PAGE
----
The PS Adelaide was launched on 21st July 1866 and has just celebrated her 150th Birthday. PS Adelaide is the oldest wooden hull paddle steamer still operating in the world and has recently undergone a refurbishment for her birthday.
PS Adelaide reaches back in time for us, with some notable events happening at the time being:
The Victorian gold rush was still in full swing, the American civil war had just ended, The Statue of Liberty was offered to the United States, Convicts were still coming to Australia, The First Aussie rules Football match was held, the Canadian parliament met for the first time, and Dynamite was invented.
Adelaide was purchased by the Echuca Apex club in about 1960 and returned to Echuca from South Australia. To preserve her she was lifted from the river in 1963 via a series of coffer dams and installed in a park surrounded by concrete and rose bushes for protection. Normally this would have been the death knell for a wooden hull but she survived quite well for 20 years until restored and returned to the river in 1983.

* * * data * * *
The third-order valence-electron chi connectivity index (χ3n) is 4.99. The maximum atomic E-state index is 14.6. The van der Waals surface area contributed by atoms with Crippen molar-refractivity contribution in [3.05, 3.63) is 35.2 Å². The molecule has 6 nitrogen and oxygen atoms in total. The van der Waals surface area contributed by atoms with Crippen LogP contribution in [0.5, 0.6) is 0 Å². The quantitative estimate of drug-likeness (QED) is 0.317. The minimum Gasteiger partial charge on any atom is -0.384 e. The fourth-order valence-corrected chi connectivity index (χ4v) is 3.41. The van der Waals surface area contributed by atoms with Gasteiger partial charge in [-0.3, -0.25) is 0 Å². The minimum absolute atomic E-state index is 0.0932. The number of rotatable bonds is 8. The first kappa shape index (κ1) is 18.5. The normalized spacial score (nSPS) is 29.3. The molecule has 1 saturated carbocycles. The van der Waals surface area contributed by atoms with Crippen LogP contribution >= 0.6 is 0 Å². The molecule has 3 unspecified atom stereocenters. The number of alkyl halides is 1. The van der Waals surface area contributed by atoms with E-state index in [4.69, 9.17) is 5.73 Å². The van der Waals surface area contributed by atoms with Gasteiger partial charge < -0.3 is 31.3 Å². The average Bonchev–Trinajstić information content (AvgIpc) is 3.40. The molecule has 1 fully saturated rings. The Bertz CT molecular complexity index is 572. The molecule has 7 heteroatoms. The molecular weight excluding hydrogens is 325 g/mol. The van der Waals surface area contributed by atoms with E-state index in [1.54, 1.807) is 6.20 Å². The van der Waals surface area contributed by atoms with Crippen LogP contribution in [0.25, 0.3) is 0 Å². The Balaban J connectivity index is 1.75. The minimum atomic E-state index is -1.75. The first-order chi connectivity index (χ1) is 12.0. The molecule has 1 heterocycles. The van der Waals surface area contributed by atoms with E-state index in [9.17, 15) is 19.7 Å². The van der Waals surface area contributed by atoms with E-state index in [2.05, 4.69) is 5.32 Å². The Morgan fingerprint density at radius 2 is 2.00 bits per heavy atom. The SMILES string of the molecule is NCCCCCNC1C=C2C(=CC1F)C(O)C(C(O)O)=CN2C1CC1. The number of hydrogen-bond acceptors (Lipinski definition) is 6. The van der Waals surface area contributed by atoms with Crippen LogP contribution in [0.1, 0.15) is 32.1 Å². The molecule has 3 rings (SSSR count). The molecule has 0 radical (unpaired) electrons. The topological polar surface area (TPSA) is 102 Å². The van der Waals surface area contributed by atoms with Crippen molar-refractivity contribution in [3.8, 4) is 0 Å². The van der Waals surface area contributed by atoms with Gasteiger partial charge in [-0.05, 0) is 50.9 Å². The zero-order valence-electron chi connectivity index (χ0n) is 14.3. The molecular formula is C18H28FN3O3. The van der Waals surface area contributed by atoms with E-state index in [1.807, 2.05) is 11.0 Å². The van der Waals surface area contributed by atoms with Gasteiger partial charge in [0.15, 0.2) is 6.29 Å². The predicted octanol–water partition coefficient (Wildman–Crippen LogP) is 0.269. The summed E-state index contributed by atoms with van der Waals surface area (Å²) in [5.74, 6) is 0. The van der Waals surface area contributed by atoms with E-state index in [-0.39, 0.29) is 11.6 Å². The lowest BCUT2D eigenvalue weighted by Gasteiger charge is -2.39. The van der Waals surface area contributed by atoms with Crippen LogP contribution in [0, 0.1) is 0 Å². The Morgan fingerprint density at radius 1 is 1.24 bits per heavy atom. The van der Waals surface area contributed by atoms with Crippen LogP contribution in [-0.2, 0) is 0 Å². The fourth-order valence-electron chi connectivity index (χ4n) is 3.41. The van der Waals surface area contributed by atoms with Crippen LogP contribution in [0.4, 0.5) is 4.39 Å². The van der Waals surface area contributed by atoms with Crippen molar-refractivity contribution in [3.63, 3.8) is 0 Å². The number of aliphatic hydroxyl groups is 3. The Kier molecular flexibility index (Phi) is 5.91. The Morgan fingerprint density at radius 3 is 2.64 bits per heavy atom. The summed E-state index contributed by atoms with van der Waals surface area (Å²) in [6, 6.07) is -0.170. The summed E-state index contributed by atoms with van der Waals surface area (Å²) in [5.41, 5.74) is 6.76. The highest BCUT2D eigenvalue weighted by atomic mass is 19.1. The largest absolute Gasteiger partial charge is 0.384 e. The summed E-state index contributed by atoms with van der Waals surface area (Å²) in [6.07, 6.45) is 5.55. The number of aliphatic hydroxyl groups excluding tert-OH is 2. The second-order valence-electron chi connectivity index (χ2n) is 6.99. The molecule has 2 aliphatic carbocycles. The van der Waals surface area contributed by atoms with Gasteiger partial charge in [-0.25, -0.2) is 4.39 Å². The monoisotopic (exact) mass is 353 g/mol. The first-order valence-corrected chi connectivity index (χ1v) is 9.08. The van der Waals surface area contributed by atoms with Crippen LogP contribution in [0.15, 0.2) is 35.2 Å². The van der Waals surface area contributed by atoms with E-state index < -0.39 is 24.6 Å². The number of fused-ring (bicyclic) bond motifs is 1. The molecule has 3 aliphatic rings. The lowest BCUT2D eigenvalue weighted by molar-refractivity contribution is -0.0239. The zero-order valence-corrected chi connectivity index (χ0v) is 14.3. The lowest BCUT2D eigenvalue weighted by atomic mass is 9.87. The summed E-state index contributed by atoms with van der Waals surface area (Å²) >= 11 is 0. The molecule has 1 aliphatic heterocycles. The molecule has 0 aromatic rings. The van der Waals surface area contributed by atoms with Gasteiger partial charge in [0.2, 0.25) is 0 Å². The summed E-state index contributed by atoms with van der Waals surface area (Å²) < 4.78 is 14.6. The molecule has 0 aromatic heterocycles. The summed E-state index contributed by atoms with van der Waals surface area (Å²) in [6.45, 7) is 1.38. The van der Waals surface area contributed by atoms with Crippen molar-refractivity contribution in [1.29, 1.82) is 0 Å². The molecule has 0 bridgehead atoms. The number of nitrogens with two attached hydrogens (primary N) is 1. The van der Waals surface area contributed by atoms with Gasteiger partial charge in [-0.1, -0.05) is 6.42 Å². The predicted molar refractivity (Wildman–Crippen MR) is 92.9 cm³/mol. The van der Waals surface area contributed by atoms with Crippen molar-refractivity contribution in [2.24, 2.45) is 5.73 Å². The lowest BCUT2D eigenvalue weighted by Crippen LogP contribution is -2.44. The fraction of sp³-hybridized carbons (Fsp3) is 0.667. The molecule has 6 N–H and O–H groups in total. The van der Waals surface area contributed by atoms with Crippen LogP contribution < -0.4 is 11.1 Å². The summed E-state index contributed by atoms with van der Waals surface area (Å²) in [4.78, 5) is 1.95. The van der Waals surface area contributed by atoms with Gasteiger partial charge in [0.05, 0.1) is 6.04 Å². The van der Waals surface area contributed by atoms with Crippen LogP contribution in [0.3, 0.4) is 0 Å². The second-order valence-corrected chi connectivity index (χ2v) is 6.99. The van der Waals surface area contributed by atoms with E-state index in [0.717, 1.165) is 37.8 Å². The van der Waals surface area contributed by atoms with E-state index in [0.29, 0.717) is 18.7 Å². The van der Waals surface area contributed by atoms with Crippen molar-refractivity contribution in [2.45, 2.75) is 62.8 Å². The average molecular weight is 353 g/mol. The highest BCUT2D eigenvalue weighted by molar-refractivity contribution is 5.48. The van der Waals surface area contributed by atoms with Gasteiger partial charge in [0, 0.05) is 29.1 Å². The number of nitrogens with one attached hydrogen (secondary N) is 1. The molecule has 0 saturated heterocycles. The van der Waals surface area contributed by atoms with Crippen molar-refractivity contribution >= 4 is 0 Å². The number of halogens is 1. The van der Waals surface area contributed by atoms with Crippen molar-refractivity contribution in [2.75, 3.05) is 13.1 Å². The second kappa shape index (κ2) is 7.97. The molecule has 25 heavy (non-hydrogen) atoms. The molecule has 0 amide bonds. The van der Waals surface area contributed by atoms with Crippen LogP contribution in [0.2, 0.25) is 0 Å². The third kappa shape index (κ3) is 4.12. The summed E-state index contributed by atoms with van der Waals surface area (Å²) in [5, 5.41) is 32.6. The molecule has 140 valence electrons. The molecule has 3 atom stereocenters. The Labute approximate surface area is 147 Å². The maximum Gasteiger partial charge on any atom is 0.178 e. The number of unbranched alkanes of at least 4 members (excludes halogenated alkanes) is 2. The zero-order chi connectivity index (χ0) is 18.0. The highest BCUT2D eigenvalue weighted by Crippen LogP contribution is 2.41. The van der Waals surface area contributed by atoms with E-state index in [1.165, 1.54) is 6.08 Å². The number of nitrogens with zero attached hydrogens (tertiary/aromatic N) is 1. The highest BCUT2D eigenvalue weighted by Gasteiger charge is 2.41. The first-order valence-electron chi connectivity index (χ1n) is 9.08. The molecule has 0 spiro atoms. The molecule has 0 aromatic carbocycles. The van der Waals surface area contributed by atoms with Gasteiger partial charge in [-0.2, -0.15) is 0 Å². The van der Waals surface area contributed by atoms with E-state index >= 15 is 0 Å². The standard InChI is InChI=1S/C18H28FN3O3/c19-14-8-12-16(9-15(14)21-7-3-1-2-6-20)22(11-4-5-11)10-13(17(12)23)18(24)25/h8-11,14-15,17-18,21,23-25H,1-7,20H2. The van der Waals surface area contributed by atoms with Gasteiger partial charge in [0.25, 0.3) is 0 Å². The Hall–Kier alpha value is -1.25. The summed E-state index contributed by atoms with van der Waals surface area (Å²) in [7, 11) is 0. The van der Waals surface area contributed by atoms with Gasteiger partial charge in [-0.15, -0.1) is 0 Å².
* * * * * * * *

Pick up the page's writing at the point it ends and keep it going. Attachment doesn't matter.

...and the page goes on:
As a child, I remember Adelaide in the park as a relic of a bygone era like steam engines are now in some towns. There was no river boat activity at that time and Adelaide was the last reminder of what Echuca used to be in its heyday.
Adelaide has a direct drive steam engine making her very powerful, quiet and well suited to her later life of towing timber barges, often three at a time. The skipper is able to control the throttle as well as the forward and reversing gear from the wheelhouse making her easy to operate. Adelaide still looks as she did originally and has been maintained as an authentic paddle steamer. For full manoeuvrability, Adelaide’s tow pole is in the centre of the boat enabling her to turn sharp bends with barges in tow.
At the birthday celebration Adelaide looked fantastic and was steaming with passengers and did a demonstration tow of one of her barges for some time during the day and on the following weekend.